The “best face” and rationalisation process has already begun. Last week saw inspired reports that, on her trip to Saudi Arabia, Theresa May was softening her tone from the earlier approach towards a “hard Brexit”.

    There might be a revolt of the young, who stand to lose far more than the comfortably off 'sovereignty' brigade

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    Of all the reasons for Theresa May to go for an immediate vote, the clearest is that the future prospects for Britain are darkening all the time

    My friend Paul Whitehouse told me the news in my local cafe. At first I thought he was practising a sketch for a re-run of the much-missed Fast Show.

    Sadly, he wasn’t. Theresa May’s repeated denials of an intention to call a snap election had gone the way of so many of her inconsistent and often fatuous pronouncements. There was going to be an election after all.

    If she ploughs on, she could end up by 2020 as the most unpopular prime minister since records began

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    Britain’s struggle with monetary policy has not just had economic consequences: it is also a key source of the Euroscepticism that has brought us to crisis

    This month sees the 20th anniversary of the granting by New Labour of independence to the Bank of England.

    It was not full-scale independence but “operational independence” in monetary policy: that is, the freedom to change interest rates without having to consult the chancellor. The Bank is still the Treasury’s agent in other matters, such as decisions about the nation’s currency reserves.

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    Nothing – not even policies for which Labour was excoriated two years ago – is too much to swallow for a party, and a leader, determined to rise above the fray

    Jeremy Corbyn may score badly with the wider public, but for as long as I can remember the press have given even the most admired Labour leaders a hard time during election campaigns. A recent exception was Tony Blair, who – for a time – achieved rock star status with the media.

    Many reports have suggested that when presented with individual Labour policies – in what one might call a “blind tasting” – respondents have been much more enthusiastic than when the names of Corbyn and some of his colleagues come up.

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    If the SNP or Lib Dems end up holding all the cards come Friday morning, the economic catastophe of leaving the EU could be averted

    An important moment during the so-called election “debates” last week occurred when a young lady in the studio audience told Theresa May that she had voted for Brexit because she had swallowed the lie that it would bring £350m a week for the health service. The prime minister, an uncomfortable Remainer and now an uncomfortable Brexiter, had no answer to this, resorting to the cliche that the government spends more every year on the NHS. This, like so many of the answers trotted out by her (also uncomfortable) team is an example of what Dr Johnson might have called “a last refuge of the political scoundrel”.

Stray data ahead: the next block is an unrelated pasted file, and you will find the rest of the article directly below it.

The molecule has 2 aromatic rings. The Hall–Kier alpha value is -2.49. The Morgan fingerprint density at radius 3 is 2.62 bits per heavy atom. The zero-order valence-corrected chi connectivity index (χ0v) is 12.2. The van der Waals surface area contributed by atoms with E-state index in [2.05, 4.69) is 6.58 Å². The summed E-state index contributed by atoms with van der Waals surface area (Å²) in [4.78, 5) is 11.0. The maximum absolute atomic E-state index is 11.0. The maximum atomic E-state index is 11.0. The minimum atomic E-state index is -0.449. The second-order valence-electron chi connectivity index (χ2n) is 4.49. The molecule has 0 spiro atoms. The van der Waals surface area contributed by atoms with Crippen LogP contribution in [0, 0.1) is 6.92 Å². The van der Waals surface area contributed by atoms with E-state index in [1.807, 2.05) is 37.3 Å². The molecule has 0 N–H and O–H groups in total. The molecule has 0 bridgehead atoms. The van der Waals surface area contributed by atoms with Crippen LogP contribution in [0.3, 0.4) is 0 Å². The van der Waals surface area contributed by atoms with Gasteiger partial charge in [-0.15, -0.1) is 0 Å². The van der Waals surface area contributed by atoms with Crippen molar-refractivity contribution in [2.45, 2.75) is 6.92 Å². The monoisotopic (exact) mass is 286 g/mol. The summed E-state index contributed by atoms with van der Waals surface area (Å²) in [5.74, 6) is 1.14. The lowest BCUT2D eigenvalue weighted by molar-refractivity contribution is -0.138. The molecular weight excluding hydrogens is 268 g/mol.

The crisis arises because the increase in NHS spending each year is nowhere near enough to meet the well-known demands on the service. As I understand it, extra NHS spending is running at no more than 1% a year in “real” – ie inflation-adjusted – terms, whereas merely to avoid going backwards the service needs an annual real-terms increase of 4%.

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    With living standards already stagnating or declining, the remorseless reaction of the international markets to the referendum vote is starting to make itself felt

    When I suggested before the election that an ideal outcome would be a hung parliament and a coalition to think again on Brexit, I was certainly not thinking of the DUP. But, as Harold Macmillan once said: “Here we are, and the question is: where do we go from here?”

    It seems to be generally agreed that the election result boiled down to a vote against austerity and a vote against a so-called “hard Brexit”, with the young – predominantly Remainers and angry about austerity – in full swing.

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    If the public did not vote to be poorer, as a resurgent chancellor suggests, they must be disturbed by the mounting evidence of looming economic damage

    As the true extent of the Brexit farce becomes more apparent, it is now open warfare between the Brexiters, while the rest of the world – with the possible exceptions of Presidents Putin and Trump – look on in sympathetic bewilderment.

    One of several satisfactory aspects of the election result was the way that Theresa May and her advisers at No 10 met their comeuppance over their widely leaked plans to sack the chancellor of the exchequer.

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    Countervailing action is needed now to curtail economic disaster and preserve the enthusiastic support of young voters

    At a friend’s wedding celebration on a remote Swedish island last weekend, I kept being approached by baffled Swedes. Their recurring refrain was: why is your country doing this?